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In this portion of our guide to programming languages and Prolog, we will focus on Logtalk, an object-oriented, logic-programming language that builds upon Prolog with features suitable for programming in the large.

In software development, programming in the large can involve programming by larger groups of people or by smaller groups over a longer period of time.

Designed by Paulo Moura, Logtalk first appeared in 1998, and it continues to be maintained and developed by the Logtalk community. As of this writing, the last stable release was on May 30, 2023.

The greatest influence over Logtalk, of course, was Prolog, from which it inherits its logic programming foundation. However, Logtalk was also influenced by Smalltalk, Objective-C, Java, and C++.

Logtalk is designed to extend and leverage Prolog with a strong emphasis on portability. It provides modern code encapsulation and code reuse mechanisms while enhancing predicate semantics. Implemented as a trans-compiler, Logtalk can use most modern and standards-compliant Prolog implementations as a backend compiler.

Logtalk is distinguished by its multi-paradigm nature. It supports modules for organizing code into separate units, prototypes for defining reusable templates, classes to enable object-oriented programming, protocols (interfaces) to define common behavior, categories (components and hot patching) to enhance code reuse, event-driven programming for handling asynchronous events, and high-level multi-threading programming to facilitate concurrent execution.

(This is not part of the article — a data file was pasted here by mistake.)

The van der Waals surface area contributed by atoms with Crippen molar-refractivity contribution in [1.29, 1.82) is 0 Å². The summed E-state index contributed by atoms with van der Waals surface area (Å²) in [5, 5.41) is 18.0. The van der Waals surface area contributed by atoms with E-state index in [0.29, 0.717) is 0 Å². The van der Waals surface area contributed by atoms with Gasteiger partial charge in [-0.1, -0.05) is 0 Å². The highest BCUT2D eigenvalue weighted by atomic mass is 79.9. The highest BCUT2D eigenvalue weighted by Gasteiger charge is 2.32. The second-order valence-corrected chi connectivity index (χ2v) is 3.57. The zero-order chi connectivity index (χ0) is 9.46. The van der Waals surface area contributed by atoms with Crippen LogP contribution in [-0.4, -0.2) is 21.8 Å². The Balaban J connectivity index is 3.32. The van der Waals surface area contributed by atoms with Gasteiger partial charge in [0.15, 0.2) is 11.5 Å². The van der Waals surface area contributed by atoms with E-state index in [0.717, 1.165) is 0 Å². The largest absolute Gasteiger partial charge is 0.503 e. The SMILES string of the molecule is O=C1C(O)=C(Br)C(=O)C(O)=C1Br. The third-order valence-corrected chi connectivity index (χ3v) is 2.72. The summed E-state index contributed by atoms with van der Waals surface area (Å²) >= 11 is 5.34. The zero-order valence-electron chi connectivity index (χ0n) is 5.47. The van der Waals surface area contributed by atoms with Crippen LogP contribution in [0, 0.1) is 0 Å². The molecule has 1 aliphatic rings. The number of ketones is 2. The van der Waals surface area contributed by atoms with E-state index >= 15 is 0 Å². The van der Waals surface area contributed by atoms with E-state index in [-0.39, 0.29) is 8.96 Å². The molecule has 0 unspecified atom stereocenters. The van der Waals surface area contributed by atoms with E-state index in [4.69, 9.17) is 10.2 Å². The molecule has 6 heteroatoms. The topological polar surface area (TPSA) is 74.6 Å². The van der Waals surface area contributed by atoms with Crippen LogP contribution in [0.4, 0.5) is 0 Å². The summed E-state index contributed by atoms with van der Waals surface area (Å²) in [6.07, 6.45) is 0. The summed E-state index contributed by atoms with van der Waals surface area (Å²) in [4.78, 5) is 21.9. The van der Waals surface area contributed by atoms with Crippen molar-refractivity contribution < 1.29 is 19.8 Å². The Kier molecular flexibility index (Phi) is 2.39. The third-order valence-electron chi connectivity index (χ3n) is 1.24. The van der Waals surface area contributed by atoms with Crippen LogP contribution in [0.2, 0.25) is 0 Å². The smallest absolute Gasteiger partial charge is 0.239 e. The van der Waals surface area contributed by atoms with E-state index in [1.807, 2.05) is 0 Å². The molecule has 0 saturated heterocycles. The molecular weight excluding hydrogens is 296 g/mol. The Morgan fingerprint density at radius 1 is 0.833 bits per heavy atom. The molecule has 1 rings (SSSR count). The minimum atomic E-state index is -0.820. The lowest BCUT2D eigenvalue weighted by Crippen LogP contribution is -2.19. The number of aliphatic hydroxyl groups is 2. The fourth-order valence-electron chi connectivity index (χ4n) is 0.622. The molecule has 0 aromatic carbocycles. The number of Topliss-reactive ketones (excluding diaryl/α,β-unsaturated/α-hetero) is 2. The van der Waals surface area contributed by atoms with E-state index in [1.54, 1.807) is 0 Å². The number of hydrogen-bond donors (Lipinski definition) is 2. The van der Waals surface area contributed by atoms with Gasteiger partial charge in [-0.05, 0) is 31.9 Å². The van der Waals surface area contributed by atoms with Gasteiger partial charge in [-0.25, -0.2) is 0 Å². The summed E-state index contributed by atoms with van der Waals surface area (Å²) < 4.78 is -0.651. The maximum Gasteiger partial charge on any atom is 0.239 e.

Code encapsulation, code reuse, and improved predicate semantics were among the design goals of Logtalk.

It emphasizes encapsulation, allowing developers to hide implementation details and expose only the necessary interfaces. The language provides mechanisms for reusing code across different contexts, and it refines Prolog's predicate semantics, improving intuitiveness and predictability.

Modularity, object-oriented features, and portability are among Logtalk's greatest strengths. Its module system promotes the clean separation of concerns, and its use of classes, protocols, and categories enhances code organization and reuse, while its trans-compiler allows Logtalk to run on various Prolog platforms.

Its weaknesses include a niche community, given its smaller user base, and the learning curve that might confront developers familiar with Prolog, particularly given its object-oriented paradigm.

Logtalk is well-suited for large-scale software development and metaprogramming, while its logic programming capabilities make it useful for representing complex knowledge domains.

While its community is small, as compared to mainstream programming languages, Logtalk is regularly maintained, with regular updates and improvements. Its community contributes libraries, tools, and documentation to enrich the Logtalk ecosystem.

Smalltalk is available through the Artistic License and the Apache License.

Logtalk bridges the gap between logic programming and software engineering, offering a versatile platform for building robust and reusable solutions.



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